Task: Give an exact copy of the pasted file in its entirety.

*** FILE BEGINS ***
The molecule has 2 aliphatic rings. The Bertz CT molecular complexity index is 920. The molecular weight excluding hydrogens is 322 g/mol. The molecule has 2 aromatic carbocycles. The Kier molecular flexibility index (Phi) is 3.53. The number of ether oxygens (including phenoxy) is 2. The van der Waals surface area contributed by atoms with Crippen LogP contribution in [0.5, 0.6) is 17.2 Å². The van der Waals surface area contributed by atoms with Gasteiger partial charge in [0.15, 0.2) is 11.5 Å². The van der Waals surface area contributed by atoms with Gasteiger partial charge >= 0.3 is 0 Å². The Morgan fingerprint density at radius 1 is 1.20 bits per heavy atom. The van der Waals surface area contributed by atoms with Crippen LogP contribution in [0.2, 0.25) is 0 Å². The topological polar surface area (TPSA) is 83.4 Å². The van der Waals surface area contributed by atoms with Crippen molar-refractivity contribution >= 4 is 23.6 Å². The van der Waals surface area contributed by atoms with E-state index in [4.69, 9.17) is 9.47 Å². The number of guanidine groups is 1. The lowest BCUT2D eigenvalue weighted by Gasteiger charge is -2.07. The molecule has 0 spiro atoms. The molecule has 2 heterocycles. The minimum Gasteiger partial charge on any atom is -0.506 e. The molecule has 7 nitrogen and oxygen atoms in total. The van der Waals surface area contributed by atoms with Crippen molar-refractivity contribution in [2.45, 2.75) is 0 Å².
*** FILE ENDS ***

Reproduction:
The molecule has 2 aliphatic rings. The Bertz CT molecular complexity index is 920. The molecular weight excluding hydrogens is 322 g/mol. The molecule has 2 aromatic carbocycles. The Kier molecular flexibility index (Phi) is 3.53. The number of ether oxygens (including phenoxy) is 2. The van der Waals surface area contributed by atoms with Crippen LogP contribution in [0.5, 0.6) is 17.2 Å². The van der Waals surface area contributed by atoms with Gasteiger partial charge in [0.15, 0.2) is 11.5 Å². The van der Waals surface area contributed by atoms with Gasteiger partial charge >= 0.3 is 0 Å². The Morgan fingerprint density at radius 1 is 1.20 bits per heavy atom. The van der Waals surface area contributed by atoms with Crippen LogP contribution in [0.2, 0.25) is 0 Å². The topological polar surface area (TPSA) is 83.4 Å². The van der Waals surface area contributed by atoms with Crippen molar-refractivity contribution >= 4 is 23.6 Å². The van der Waals surface area contributed by atoms with E-state index in [4.69, 9.17) is 9.47 Å². The number of guanidine groups is 1. The lowest BCUT2D eigenvalue weighted by Gasteiger charge is -2.07. The molecule has 0 spiro atoms. The molecule has 2 heterocycles. The minimum Gasteiger partial charge on any atom is -0.506 e. The molecule has 7 nitrogen and oxygen atoms in total. The van der Waals surface area contributed by atoms with Crippen molar-refractivity contribution in [2.45, 2.75) is 0 Å².